WordPress is probably the best example of a social web media and sports appealing multi-threaded comments with proper computer-readable markup. However, WordPress currently lacks integrated federation. It’s more of a social oasis, where you park your camel and talk for a while before you head off to the next water hole. Besides, that structure is better used for the topic of a discussion rather than the place of a discussion.

So welcome OStatus, the federated social web protocol. Its main implementation, the software StatusNet (see it in action on identi.ca or freesocial.org), already does threading and proper in-context metadata. It has the backbone for cross-domain notifications and replying without clogging the post with the @-mentions. As opposed to WordPress, the social bit is integrated both up- and downstream so feeds you subscribe to get pushed into your timeline and from there you can post comments upstream and interact with replies.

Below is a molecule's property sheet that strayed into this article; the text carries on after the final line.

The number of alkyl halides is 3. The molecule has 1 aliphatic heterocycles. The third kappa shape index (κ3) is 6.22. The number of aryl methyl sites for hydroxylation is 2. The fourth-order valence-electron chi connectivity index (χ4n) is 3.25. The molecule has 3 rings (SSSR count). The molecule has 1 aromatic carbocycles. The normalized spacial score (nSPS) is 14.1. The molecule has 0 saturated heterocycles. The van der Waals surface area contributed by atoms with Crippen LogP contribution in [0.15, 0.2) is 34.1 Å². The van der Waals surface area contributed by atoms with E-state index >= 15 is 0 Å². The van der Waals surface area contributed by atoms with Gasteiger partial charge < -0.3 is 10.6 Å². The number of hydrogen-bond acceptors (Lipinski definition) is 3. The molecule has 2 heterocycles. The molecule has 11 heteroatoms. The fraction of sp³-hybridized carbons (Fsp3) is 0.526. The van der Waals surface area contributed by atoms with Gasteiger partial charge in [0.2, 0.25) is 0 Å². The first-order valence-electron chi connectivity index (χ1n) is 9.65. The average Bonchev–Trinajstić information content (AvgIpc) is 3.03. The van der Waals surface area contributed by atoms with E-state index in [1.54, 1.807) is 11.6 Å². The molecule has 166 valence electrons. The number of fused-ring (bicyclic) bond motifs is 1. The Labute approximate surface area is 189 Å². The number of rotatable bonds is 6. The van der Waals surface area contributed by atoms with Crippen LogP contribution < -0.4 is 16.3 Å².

The OStatus protocol is open and free for anyone to use, works across domain-names and gives you control over what you share, how your data flows and especially where it is stored. You’d never give up control of your “real” social life to someone else – so why give up the digital representation of it? OStatus is an easy solution to maintaining this control.

So if one wants a true social media service, I think it is important to choose one that is not only open and free as in speech but also compatible with how humans really interact with each others. A system that not only respects the user by keeping the user in control, but also something that understands our social interactions – where conversations are a very important part.

The social web is nothing but communication anyway, so why not make sense out of it and keep its context open, transparent and clear?

Konstiga krav på URs Programchef-kampanj

Nu är jag sådär jobbig igen och mailar till svenska, relativt publika företag som premierar amerikanskägda privata företag med en lång historia av privatlivsintrång och skamlig hantering av personuppgifter.